In Japan, after World War II, American occupation forces brought in American experts in statistical control methods and who were familiar with the War Department's Training Within Industry (TWI) training programs to restore the nation. TWI programs included Job Instruction (standard work) and Job Methods (process improvement). In conjunction with the Shewhart cycle taught by W. Edwards Deming, and other statistics-based methods taught by Joseph M. Juran, these became the basis of the kaizen revolution in Japan that took place in the 1950s.[4]

[edit] Implementation

The Toyota Production System is known for kaizen, where all line personnel are expected to stop their moving production line in case of any abnormality and, along with their supervisor, suggest an improvement to resolve the abnormality which may initiate a kaizen.

The PDCA cycles

The cycle of kaizen activity can be defined as:

  • standardize an operation →
  • measure the standardized operation (find cycle time and amount of in-process inventory) →
  • gauge measurements against requirements →
  • innovate to meet requirements and increase productivity →
  • standardize the new, improved operations →
  • continue cycle ad infinitum.

This is also known as the Shewhart cycle, Deming cycle, or PDCA.

Masaaki Imai made the term famous in his book, Kaizen: The Key to Japan's Competitive Success.

Apart from business applications of the method, both Anthony Robbins and Robert Maurer have popularized the kaizen principles into personal development principles. The basis of Robbins' CANI (Constant and Never-Ending Improvement) method in kaizen is discussed in his Lessons in Mastery series.

In their book The Toyota Way Fieldbook, Brijesh Rawat, Jeffrey Liker, and David Meier discuss the Kaizen Blitz and Kaizen Burst (also called a Kaizen Event) approaches to continuous improvement. A Kaizen Blitz, or rapid improvement, is a focused activity on a particular process or activity. The basic concept is to identify and quickly remove waste. Another approach is that of Kaizen Burst, a specific Kaizen activity on a particular process in the value stream.[5]

[edit] See also

[edit] References

  1. ^ Imai, Masaaki (1986). Kaizen: The Key to Japan's Competitive Success. New York, NY, USA: Random House.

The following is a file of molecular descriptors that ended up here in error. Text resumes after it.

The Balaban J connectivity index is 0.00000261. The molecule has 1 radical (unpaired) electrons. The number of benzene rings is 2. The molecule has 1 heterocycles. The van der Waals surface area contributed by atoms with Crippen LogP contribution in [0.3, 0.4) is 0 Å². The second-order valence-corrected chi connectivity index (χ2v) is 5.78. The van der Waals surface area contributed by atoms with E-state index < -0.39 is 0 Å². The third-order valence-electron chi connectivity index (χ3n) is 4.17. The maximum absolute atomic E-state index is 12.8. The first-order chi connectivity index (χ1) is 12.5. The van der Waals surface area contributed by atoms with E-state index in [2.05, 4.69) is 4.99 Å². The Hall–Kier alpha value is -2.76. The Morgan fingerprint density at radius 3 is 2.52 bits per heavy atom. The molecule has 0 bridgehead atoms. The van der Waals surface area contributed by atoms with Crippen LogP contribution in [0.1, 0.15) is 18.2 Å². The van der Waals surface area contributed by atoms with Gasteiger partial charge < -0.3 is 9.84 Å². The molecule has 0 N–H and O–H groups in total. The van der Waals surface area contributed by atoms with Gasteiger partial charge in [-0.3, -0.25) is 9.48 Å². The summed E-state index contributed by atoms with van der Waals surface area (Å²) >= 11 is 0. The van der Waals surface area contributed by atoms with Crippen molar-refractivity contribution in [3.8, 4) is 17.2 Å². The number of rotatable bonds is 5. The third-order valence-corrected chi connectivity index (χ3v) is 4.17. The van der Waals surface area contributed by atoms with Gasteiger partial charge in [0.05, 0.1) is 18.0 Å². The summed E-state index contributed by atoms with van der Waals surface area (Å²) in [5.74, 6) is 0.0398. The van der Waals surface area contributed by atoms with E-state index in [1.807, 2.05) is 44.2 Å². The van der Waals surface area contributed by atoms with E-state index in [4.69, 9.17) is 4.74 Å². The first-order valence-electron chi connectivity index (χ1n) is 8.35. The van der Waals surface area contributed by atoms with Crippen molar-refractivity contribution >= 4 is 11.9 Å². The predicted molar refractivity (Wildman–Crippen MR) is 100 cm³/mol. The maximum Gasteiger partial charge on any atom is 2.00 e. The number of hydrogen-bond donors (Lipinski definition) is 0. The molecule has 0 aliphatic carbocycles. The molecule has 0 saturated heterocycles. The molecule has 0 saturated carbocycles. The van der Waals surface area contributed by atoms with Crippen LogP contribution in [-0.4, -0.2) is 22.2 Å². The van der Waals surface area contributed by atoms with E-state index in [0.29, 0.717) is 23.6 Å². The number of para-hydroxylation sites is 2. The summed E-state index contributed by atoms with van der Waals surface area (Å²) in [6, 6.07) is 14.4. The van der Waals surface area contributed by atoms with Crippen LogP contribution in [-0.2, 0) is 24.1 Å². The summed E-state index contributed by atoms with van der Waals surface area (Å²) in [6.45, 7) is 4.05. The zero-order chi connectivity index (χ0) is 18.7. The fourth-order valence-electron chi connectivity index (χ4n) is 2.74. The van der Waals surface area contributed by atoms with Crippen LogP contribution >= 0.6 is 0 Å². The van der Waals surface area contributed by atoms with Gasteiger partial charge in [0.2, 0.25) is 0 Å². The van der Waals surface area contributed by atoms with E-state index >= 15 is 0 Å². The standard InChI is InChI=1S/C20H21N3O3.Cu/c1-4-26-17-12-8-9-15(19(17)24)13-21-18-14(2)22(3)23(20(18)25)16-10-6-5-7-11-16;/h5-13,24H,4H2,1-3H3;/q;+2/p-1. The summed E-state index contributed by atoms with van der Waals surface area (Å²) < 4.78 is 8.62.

2. ^ Europe Japan Centre, Kaizen Strategies for Improving Team Performance, Ed. Michael Colenso, London: Pearson Education Limited, 2000
  3. ^ "Dictionary entry for Kaizen". J/E's Dicttionary Server. Jeffrey Friedl. http://dict.regex.info/cgi-bin/j-e/dosearch?sDict=on&H=PS&L=J&T=kaizen&WC=none&FG=r&BG=b&S=26. Retrieved on 2009-02-12. 
  4. ^ Huntzinger, Jim (First Quarter 2002). "The Roots of Lean: Training within Industry--the origin of Kaizen". AME Target 18 (1): 13. http://www.leaninstituut.nl/publications/Roots_of_Lean_TWI.pdf. Retrieved on 2008-05-09. 
  5. ^ Liker, J. (2006). The Toyota Way Fieldbook. New York, NY, USA: McGraw-Hill. 

[edit] Further reading

  • Cooper, Mary Pat (2008). Kaizen Sketchbook: The Comprehensive Illustrated Field Guide to Kaizen. Moffitt Associates. ISBN 978-0-615-19011-2. 
  • Dinero, Donald (2005). Training Within Industry: The Foundation of Lean. Productivity Press. ISBN 1-56327-307-1. 
  • Emiliani, B.; D. Stec; L. Grasso; J. Stodder (2007). Better Thinking, Better Results: Case Study and Analysis of an Enterprise-Wide Lean Transformation (2e. ed.). Kensington, CT, USA: The CLBM, LLC. ISBN 978-0-9722591-2-5. 
  • Imai, Masaaki (1986). Kaizen: The Key to Japan's Competitive Success. McGraw-Hill/Irwin. ISBN 0-07-554332-X. 
  • Imai, Masaaki (1997-03-01). Gemba Kaizen: A Commonsense, Low-Cost Approach to Management (1e. ed.). McGraw-Hill. ISBN 0-07-031446-2. 
  • Scotchmer, Andrew (2008). 5S Kaizen in 90 Minutes. Management Books 2000 Ltd. ISBN 978-1-8525254-7-7.